A. Yes, we have collaborated with many countries such as the United Kingdom, Korea and the United States of America. We are working on projects with other countries to make sure that cybercrime is reduced to the barest minimum. Recently, we attended a Commonwealth cybercrime seminar in London, where most of the commonwealth countries were present and we shared ideas as to how each and every member state can help to reduce the incidence of cybercrime.

Q. If the Cybercrime Bill becomes a law, what impact will it have on the cybercrime solution in Ghana?

A. Currently we know that there exists a criminality, but our laws are such that it does not take into con-sideration someone stealing from you through a computer. When the bill is passed and it becomes a law, the enforcement agency would have specific offences that they can put through in court. Thus, the cybercrime bill will stipulate what constitutes a cybercrime.

Q. What advise will NITA give to the banks?

A. Mostly awareness, be aware that there is a thief out there who will not come to your bank or to your door to break in and take the necessary steps, in this case, people with the right competence to help protect your equipment, your software and your systems. In going forward, NITA will be embarking on regulatory function that we have so far not been doing to ascertain and to make sure that software systems and things that are being used are properly secured and conform to certain standards so that we can protect people. If anybody brings any software and start using it you never know whether the software is vulnerable or not, NITA is now going to take care of all that and advise properly to ven-dors so that we can tell them look this systems we have analyze it and we have seen that it can expose you so please get your vendor to fix all these things so we are going to offer an advisory services as well to all the citizenry including banks and all other companies that are really exposed to the cyber threat.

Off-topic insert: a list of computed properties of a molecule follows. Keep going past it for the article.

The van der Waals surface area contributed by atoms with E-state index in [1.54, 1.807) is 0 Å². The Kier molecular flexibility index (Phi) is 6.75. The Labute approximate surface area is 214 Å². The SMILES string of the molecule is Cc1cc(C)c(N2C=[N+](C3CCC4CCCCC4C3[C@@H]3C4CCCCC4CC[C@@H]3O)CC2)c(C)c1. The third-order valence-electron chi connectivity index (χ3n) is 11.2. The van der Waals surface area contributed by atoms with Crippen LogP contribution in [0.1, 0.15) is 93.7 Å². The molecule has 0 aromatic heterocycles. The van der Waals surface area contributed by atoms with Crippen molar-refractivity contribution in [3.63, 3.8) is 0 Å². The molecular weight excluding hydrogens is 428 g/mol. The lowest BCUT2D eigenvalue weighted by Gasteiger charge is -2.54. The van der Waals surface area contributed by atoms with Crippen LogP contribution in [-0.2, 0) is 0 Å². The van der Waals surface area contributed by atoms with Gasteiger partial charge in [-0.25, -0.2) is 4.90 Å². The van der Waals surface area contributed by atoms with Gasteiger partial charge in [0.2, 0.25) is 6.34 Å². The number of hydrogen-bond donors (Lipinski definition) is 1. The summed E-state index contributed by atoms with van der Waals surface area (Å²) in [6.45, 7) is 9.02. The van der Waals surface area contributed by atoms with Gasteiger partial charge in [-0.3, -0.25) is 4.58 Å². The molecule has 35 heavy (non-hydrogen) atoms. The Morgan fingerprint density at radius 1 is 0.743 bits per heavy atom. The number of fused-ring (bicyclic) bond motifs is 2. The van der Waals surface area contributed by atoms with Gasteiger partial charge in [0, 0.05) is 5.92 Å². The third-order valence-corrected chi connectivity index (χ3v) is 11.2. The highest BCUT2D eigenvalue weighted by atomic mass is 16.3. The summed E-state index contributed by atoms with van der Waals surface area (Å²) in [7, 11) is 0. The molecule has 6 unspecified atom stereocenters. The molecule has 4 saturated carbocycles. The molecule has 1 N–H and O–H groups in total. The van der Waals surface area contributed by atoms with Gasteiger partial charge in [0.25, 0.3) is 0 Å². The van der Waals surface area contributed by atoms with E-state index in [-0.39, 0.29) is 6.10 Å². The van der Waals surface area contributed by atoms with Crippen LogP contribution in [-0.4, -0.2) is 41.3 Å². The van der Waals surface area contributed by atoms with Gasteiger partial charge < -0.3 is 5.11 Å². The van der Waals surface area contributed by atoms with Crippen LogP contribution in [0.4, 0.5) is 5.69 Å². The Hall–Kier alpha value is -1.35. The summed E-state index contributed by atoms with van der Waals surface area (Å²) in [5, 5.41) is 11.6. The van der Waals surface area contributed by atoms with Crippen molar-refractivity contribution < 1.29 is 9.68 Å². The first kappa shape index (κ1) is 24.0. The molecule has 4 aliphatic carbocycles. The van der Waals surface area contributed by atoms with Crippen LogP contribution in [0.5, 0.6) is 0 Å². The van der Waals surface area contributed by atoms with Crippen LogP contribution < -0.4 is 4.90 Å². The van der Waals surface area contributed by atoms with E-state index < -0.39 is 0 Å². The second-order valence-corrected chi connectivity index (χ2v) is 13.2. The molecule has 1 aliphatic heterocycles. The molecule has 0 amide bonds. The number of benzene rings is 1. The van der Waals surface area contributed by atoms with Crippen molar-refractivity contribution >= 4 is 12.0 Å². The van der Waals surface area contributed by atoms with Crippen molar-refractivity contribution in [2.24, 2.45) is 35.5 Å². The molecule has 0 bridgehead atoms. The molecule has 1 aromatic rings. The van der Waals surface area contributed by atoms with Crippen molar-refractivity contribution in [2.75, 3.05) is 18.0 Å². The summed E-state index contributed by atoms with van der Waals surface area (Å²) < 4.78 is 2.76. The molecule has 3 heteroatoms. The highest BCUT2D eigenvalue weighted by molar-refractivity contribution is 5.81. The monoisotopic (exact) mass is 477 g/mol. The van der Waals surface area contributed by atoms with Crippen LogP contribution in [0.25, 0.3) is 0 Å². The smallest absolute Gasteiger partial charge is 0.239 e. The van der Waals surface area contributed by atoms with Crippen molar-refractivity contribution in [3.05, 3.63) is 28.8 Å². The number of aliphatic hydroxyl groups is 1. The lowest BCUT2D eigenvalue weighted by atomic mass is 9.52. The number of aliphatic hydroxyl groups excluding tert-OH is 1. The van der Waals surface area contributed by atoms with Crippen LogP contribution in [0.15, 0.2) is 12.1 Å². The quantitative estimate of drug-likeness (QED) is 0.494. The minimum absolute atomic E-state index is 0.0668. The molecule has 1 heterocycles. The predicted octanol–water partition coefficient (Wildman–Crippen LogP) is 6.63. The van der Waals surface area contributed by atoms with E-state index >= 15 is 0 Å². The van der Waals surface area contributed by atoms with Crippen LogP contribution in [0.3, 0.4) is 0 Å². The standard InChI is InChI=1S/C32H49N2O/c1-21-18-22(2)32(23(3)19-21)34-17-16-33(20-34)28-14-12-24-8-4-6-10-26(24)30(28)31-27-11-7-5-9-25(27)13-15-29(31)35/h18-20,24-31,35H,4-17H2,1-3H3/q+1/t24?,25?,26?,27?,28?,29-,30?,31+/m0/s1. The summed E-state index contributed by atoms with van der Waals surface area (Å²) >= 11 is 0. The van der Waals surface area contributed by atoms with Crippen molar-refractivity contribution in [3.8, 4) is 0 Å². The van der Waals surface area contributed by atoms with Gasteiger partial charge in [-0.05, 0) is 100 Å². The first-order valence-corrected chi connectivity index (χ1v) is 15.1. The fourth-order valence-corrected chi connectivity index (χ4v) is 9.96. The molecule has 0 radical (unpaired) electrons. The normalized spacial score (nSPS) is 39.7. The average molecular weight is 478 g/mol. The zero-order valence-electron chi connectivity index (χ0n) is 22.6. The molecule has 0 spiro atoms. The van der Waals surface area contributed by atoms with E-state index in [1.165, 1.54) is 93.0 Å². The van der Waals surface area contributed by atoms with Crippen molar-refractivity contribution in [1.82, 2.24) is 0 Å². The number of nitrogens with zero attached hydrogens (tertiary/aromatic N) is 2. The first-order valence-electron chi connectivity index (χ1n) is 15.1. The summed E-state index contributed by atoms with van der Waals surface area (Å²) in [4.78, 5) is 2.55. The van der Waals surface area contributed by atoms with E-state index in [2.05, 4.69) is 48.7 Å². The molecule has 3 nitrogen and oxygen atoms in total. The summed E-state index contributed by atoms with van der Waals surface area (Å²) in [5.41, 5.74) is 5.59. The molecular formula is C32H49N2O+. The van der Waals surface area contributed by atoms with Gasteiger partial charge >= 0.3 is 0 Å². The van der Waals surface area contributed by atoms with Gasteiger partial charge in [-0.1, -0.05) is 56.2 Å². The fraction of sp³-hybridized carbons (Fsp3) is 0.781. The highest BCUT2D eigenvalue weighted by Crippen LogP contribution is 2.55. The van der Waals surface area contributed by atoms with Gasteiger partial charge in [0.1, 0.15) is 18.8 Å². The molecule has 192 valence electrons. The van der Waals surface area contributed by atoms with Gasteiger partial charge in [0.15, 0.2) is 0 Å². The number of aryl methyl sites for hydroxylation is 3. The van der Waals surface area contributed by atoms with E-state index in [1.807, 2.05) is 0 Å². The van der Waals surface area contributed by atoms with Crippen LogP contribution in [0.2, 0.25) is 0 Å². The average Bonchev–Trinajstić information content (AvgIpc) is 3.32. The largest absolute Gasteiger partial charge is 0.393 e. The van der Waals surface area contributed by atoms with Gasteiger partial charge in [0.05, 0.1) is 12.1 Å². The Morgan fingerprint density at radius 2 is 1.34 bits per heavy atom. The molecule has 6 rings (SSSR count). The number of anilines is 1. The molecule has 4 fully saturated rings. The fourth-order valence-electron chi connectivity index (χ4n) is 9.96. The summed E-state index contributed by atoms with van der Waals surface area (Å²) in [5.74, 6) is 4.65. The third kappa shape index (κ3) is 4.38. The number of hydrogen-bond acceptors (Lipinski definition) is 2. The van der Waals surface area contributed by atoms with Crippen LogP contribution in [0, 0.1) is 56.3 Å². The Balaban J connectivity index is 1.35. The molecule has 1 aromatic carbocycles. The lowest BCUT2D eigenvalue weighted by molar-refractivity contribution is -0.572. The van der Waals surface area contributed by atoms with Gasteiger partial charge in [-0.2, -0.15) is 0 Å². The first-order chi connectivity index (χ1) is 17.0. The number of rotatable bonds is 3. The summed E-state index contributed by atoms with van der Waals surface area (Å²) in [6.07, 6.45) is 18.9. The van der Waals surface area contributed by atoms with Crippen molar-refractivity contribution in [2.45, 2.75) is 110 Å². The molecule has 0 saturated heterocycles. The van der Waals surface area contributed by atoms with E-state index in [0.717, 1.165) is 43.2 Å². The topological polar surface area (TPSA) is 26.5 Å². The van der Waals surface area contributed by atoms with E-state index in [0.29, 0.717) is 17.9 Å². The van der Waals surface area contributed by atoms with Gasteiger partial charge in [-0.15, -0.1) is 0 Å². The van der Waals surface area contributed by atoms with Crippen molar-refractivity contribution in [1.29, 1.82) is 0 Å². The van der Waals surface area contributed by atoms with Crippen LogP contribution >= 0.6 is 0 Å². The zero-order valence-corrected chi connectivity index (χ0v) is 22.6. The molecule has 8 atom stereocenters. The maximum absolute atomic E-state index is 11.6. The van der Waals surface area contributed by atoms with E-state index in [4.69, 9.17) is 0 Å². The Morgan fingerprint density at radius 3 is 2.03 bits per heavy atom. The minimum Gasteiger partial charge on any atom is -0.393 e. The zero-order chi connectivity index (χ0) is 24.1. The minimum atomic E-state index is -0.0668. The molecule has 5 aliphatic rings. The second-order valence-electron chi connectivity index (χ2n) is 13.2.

Q. What should we expect in the future under your tenure as the acting Director- General of NITA?

A. I want to turn this organization to a highly efficient technology organization where ICT industry, espe-cially the information technology industry in Ghana will have one common point of convergence. I want this organization to spearhead the IT industry and provide the needed resources and regulatory schemes to protect, advance and structure the industry. We want to establish linkages with educational institutions so that IT experts going to school today in Ghana will have an institution they can look up to; with professionals who can guide and turn them into qualified professionals. In terms of helping the education sector, we are going to launch a Wi-Fi service in educational institu-tions, where students can have access to Wi-Fi; for which they are charged from their school fees. I think, we will get to a point where we get a budgetary allocation to maintain our infrastructure and that it may be free for students. The initial goal is to make such service available everywhere.

Q. Can we tackle cybercrime as a country?

A. As a country, yes we can reduce cybercrime. Crime, whether it is in the cyber space or physically, I don’t think we can completely eliminate it but we can reduce it to the barest minimum.

Q. India is known as a leading IT hub in entire Asia. Is NITA looking for a collaboration with Indian IT companies?

A. I have had discussions with some key Indian companies. In fact, in my private businesses I have collaborated with some Indian companies. Hopefully, we can have some collaborations with Indians in Ghana. I believe if some of my discussions yield results, we can both benefit mutually.